Buckner's "Bear The Burden" Campaign Gets Boost From Baylor

May 6, 2002

by Lori Scott Fogleman

"Bear the Burden," a campaign led by Buckner Children and Family Services to collect stuffed teddy bears for abused and neglected children throughout Texas, received a big boost from some real bears May 3.
Baylor University students and staff members, accompanied by Joy, Baylor's 2-year-old bear mascot, journeyed to Dallas to deliver 500 teddy bears that were donated by fellow students, faculty and staff, and the university. Joy also "spread some joy" as she visited with a classroom full of children currently living at Buckner Children's Home.
"Baylor has a long history with Buckner, which are two of the oldest Baptist Christian mission organizations in Texas," said Marilyn A. Crone, vice president for human resources, who presented the teddy bears on behalf of Baylor President Robert B. Sloan Jr. "We are so glad that through 'Bear the Burden,' our students are now able to get involved in Buckner's mission. Our students are the heart of Baylor University, and we encourage their volunteer efforts in worthy programs like Buckner's."
The bears collected during "Bear the Burden" will be given to partnering agencies and organizations that work with the 50,000 children who suffer from confirmed cases of abuse and neglect each year in Texas. Officials estimate that another 200,000 cases are reported annually but are unconfirmed.
"I thank Baylor for showing these children in a tangible way that someone loves and cares for them," said Kenneth L. Hall, president of Buckner Benevolences. "Our goal and our prayer over the next year is that wherever there is a child in need, people in authority can provide them with this special gift."
Baylor's bear donation was presented to Lt. Ches Williams of the Dallas Police Department by Felipe Garza, Buckner's vice president for children and family services. Williams said the gift of one bear may seem "small," but the toy can make a "world of difference" when officers are working with children in crisis situations.
"These children find themselves in emotional situations, whether they've been abused or involved in a traffic accident. When officers can give them a bear, it gives the children some measure of comfort and confidence and a sense of stability," Williams said.
The Baylor students who made the trip are part of an undergraduate organization in the Baylor Alumni Association called Alumni in the Making, or AIM.
Johnny Kinnaird, a senior University Scholar from Fort Worth and AIM president, said he was amazed at how much a "small token like a teddy bear" can mean to a child, especially to those who have endured abuse and neglect. Kinnaird and the Baylor group toured Buckner's newest facilities following the bear presentation.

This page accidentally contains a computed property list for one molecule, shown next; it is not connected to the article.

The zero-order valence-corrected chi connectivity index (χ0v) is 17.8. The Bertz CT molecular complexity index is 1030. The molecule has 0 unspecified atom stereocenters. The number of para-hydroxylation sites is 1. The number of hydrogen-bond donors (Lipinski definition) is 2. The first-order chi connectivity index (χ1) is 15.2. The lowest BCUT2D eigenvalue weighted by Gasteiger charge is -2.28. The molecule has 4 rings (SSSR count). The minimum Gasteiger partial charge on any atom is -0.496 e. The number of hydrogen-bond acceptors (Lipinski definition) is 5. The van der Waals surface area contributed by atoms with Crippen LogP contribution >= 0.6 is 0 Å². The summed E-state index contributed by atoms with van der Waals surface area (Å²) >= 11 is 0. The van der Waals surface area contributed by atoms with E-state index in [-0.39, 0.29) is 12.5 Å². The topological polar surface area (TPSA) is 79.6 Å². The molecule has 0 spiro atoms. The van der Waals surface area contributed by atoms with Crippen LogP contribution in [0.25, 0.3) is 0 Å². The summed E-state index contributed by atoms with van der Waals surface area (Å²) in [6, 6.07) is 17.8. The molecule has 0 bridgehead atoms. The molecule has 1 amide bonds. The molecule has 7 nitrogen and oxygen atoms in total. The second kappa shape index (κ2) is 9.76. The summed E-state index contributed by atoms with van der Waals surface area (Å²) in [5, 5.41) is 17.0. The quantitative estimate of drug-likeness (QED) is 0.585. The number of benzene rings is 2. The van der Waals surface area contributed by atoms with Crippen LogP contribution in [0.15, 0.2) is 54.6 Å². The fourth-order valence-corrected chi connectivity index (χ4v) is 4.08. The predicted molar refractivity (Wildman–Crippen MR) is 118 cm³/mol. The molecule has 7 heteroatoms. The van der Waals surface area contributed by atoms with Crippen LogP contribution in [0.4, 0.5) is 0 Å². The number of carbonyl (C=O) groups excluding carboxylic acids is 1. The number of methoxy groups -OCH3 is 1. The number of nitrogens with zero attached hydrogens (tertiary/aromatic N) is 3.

"The gift of a stuffed animal, coupled with the giver's sincere desire to truly help and care for that child, make the effort of collecting and distributing those teddy bears truly worthwhile," Kinnaird said. "Buckner's compassion and desire to care for children in need really comes out on their campus and in their staff, and I am thankful for the opportunity to assist in that ministry in some small part."
In addition to Kinnaird, other AIM students were Amanda Jackson, a senior education major from Austin; Alana Lyons, a senior journalism major from Garland; Corey Munn, a sophomore business major from Pasadena; Andy Wiltz, a entrepreneurship and economics major from Topeka, Kan.; and Sarah Beth Zwernemann, a sophomore French and business major from Tomball.
Staff members were Rishi Sriram, director of Alumni In the Making; Brandon Tidwell, a graduate student in the School of Social Work representing Student Involvement; Bethany Connor, assistant university host; and Stephen Rylander, director of online communications in the Baylor Office of Public Relations.
More than 3,000 bears have been donated by churches, civic clubs, schools and individuals throughout the state. The Baylor bear donation will push that number to the 4,000-bear mark.
"This shows the tremendous awareness these college students have for the needs of children in our state," said Wally Jeffers, director of community relations at Buckner. "We're so grateful to Baylor University for working with Buckner to provide these bears and to help increase the awareness of the needs of abused children."
Founded in 1879, Buckner is one of the oldest and largest non-profit organizations in Texas, with programs in 25 Texas communities. Buckner Children's Home in Dallas is the second oldest continuously operating business of any kind in the city.
For more information, call 1-866-BEAR-HELP or log on to www.beartheburden.org.